The title of this post is a bit of advice I first heard many years ago, while working on an Enterprise Architecture review of a troubled software development effort. Never waste a good crisis.
Of course, no crisis is good for the person going through it. Be compassionate. And I’m not talking about a personal crisis like the death of a loved one. I’m talking about a crisis in business, like when a company changes strategy leaving customers out in the cold, or when a new technology simply fails to deliver any value, leaving the champion with less buy-in from his business stakeholders.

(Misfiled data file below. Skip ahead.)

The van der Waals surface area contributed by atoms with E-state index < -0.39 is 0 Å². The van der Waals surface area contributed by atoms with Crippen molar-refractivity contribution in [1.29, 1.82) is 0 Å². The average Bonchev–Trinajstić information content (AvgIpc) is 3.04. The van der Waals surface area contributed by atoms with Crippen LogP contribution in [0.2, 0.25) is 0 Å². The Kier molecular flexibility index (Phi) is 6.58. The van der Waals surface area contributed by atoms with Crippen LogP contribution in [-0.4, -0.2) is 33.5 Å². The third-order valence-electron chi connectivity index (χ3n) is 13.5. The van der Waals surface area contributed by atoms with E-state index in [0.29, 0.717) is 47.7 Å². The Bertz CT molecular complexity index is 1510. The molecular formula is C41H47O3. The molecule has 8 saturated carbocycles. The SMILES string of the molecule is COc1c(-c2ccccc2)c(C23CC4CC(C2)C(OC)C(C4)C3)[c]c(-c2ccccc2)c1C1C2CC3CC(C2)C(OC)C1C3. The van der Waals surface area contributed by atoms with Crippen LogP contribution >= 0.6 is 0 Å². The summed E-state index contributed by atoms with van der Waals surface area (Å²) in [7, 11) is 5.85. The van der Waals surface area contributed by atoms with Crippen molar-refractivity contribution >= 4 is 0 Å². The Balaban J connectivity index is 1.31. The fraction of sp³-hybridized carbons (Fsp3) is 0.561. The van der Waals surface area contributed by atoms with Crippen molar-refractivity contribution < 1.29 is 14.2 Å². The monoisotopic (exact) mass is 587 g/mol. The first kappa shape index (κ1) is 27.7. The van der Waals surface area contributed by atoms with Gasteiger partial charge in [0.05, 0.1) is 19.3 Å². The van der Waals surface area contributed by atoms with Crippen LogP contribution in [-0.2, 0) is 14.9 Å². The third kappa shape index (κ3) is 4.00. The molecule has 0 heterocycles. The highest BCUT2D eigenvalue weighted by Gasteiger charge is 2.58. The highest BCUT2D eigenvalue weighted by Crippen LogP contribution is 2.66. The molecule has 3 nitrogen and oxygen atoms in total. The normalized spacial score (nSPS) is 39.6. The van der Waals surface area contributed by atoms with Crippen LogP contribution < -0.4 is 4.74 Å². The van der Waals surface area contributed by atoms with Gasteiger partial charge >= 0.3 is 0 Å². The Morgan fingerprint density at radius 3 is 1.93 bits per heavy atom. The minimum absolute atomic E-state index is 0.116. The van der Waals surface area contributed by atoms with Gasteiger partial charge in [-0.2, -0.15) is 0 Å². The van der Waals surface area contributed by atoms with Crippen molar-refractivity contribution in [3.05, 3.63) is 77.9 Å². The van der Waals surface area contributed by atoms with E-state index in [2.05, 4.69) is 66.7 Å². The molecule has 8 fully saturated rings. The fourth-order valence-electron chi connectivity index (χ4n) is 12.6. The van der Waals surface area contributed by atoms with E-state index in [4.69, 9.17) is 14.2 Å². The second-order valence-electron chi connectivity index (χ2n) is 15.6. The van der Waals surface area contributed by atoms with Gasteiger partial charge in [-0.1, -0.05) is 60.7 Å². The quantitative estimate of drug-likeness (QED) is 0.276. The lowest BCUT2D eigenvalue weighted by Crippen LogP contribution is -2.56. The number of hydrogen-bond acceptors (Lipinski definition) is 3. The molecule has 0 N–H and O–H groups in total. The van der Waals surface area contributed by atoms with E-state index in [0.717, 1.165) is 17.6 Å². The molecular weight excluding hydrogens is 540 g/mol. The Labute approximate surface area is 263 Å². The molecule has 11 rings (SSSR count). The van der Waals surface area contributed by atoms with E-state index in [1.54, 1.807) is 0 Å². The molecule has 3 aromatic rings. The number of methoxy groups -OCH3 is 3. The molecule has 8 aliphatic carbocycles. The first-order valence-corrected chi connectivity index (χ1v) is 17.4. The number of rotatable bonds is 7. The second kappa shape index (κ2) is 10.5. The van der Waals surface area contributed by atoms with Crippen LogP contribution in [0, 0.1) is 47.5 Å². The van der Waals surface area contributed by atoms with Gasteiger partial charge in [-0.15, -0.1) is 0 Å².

These are the little crises of business. It often starts with someone taking a risk that doesn’t produce an hoped-for return. If that someone is a senior leader, and they are smart, they have already collected their bonus or promotion and moved on, so they won’t get the blow-back from their own failure. But just as often, the person who took a risk is still around to get hit with “blame and shame.”
Unhealthy as it is in a corporate environment, blame and shame is common. When something goes wrong, someone takes the fall.
But for an influencer like an Enterprise Architect, a crisis can be a good thing. Why? Because we are change agents. And people won’t change unless they are forced to change. John Kotter, in his book “Leading Change” suggests that one of the greatest obstacles to change is complacency. Change just isn’t urgent enough. He’s completely right, and a crisis is often what is needed to break through complacency. (more…)